Versatile experiences gained in various business situations mold an average worker into a successful entrepreneur. Like an unexpected road-bump in the night, there may come many challenges, pitfalls, and bad situations in the life of every entrepreneur. It does not require talents, skills, or knowledge to make the most of bad situations. It requires experience. Turning the bad situations around and making them work in favor, whether it is in professional life or personal life, is not plain sailing.
Running a business is like a game. Majority of us may think that they can easily play with it. But when it starts playing its turn in turn, it can be overwhelming for many. In some stages, entrepreneurship will keep us in a pinnacle. In other stages, it will keep us at bouleversement. Entrepreneurs have faced all these for bringing their vision into fruition.
Many have claimed that they have learned many things from their entrepreneurship experience.
Yes. Entrepreneurship is like a teacher. It teaches several things sometimes the things that are inspiring and sometimes the things that can be connected even if they don’t seem the same.
Lesson 1: How important is risk-taking in business?
Many successful entrepreneurs reported that as long as they were timid in taking spot decisions and risks, they were not able to find growth and success. Once they have learned the mantra of taking risks, they have reached zenith in all of their business dealings.
Entrepreneurship has taught them, over the years, that how important the risk-taking is in a business sphere.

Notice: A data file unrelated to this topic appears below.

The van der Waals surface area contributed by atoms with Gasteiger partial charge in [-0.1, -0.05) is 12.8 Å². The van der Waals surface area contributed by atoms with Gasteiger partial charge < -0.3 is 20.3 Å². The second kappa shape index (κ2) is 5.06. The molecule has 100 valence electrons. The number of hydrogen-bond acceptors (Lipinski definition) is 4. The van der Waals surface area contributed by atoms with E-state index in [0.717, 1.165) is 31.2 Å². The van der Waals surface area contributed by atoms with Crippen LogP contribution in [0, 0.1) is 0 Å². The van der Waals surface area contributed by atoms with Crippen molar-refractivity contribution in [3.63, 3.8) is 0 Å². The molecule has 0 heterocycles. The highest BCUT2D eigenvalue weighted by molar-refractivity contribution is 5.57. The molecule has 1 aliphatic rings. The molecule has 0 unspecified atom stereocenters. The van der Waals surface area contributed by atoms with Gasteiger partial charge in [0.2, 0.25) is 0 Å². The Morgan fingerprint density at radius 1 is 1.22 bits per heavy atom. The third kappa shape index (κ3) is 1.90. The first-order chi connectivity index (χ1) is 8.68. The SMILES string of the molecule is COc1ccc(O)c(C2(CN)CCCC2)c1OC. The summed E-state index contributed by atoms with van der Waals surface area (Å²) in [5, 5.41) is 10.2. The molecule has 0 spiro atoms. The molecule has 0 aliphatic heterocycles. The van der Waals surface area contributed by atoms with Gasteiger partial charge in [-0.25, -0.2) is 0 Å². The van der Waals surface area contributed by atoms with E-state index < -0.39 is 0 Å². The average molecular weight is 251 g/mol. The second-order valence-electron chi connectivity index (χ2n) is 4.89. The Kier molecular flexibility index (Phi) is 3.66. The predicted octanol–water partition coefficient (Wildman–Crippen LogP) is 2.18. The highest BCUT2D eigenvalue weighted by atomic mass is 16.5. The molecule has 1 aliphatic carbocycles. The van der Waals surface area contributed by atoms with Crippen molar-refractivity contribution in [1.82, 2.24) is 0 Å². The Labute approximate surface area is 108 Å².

For example, Mark Zuckerberg, Facebook CEO, has played fast and loose with the social networking giant in a number of occasions such as purchased the messaging service WhatsApp for $19 billion (in February 2014); took his company public with little in the way of sales; and acquired the revenue-deficient photo app Instagram for $1 billion.
Like these, Mark has been taking risks in many business decisions. Risk-taking entrepreneurs tend to or actually take more risks to get a startup off the ground, especially if there is potential for a significant payoff. They know very well and accept the fact that the success rate may be low but prefer not to play it safe.
Lesson 2: How to monitor and treat failures?
Entrepreneurship-teacher won’t stop here. It taught many business people how to monitor and treat failures and focus on the things that can be controlled. Entrepreneurs, through experience, have learned how to just shrug the things off when anything goes wrong. They can’t ignore a small glitch because it could lead to serious repercussions. Successful entrepreneurs know how to detect the failure by using a simple checklist to identify practices that tend to generate problems.
Failure is an option. And no one has a magic wand that can guarantee success. Entrepreneurs knew this very well that they cannot control the economy, regulatory boards, or the cost of health insurance benefits. That’s why successful entrepreneurs focus on the things they can control.